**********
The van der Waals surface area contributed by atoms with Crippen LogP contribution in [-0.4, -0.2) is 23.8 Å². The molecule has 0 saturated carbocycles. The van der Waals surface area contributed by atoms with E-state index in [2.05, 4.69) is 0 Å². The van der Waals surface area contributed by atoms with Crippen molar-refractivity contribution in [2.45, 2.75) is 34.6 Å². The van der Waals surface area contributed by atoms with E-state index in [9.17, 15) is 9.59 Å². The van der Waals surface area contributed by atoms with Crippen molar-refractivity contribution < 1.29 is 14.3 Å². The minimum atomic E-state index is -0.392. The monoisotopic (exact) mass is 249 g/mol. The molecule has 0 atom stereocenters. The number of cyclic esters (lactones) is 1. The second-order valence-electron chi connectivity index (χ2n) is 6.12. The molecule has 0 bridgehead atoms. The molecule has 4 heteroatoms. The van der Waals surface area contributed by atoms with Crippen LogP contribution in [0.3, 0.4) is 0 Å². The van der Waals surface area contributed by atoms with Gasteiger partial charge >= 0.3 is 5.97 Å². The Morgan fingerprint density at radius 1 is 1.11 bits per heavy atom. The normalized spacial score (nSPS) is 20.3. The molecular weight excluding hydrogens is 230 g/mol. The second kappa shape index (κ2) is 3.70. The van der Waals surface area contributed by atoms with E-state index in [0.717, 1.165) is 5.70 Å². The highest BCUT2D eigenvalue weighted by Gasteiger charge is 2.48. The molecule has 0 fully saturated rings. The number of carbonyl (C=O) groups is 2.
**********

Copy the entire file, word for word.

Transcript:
The van der Waals surface area contributed by atoms with Crippen LogP contribution in [-0.4, -0.2) is 23.8 Å². The molecule has 0 saturated carbocycles. The van der Waals surface area contributed by atoms with E-state index in [2.05, 4.69) is 0 Å². The van der Waals surface area contributed by atoms with Crippen molar-refractivity contribution in [2.45, 2.75) is 34.6 Å². The van der Waals surface area contributed by atoms with E-state index in [9.17, 15) is 9.59 Å². The van der Waals surface area contributed by atoms with Crippen molar-refractivity contribution < 1.29 is 14.3 Å². The minimum atomic E-state index is -0.392. The monoisotopic (exact) mass is 249 g/mol. The molecule has 0 atom stereocenters. The number of cyclic esters (lactones) is 1. The second-order valence-electron chi connectivity index (χ2n) is 6.12. The molecule has 0 bridgehead atoms. The molecule has 4 heteroatoms. The van der Waals surface area contributed by atoms with Crippen LogP contribution in [0.3, 0.4) is 0 Å². The van der Waals surface area contributed by atoms with Gasteiger partial charge >= 0.3 is 5.97 Å². The Morgan fingerprint density at radius 1 is 1.11 bits per heavy atom. The normalized spacial score (nSPS) is 20.3. The molecular weight excluding hydrogens is 230 g/mol. The second kappa shape index (κ2) is 3.70. The van der Waals surface area contributed by atoms with E-state index in [0.717, 1.165) is 5.70 Å². The highest BCUT2D eigenvalue weighted by Gasteiger charge is 2.48. The molecule has 0 fully saturated rings. The number of carbonyl (C=O) groups is 2.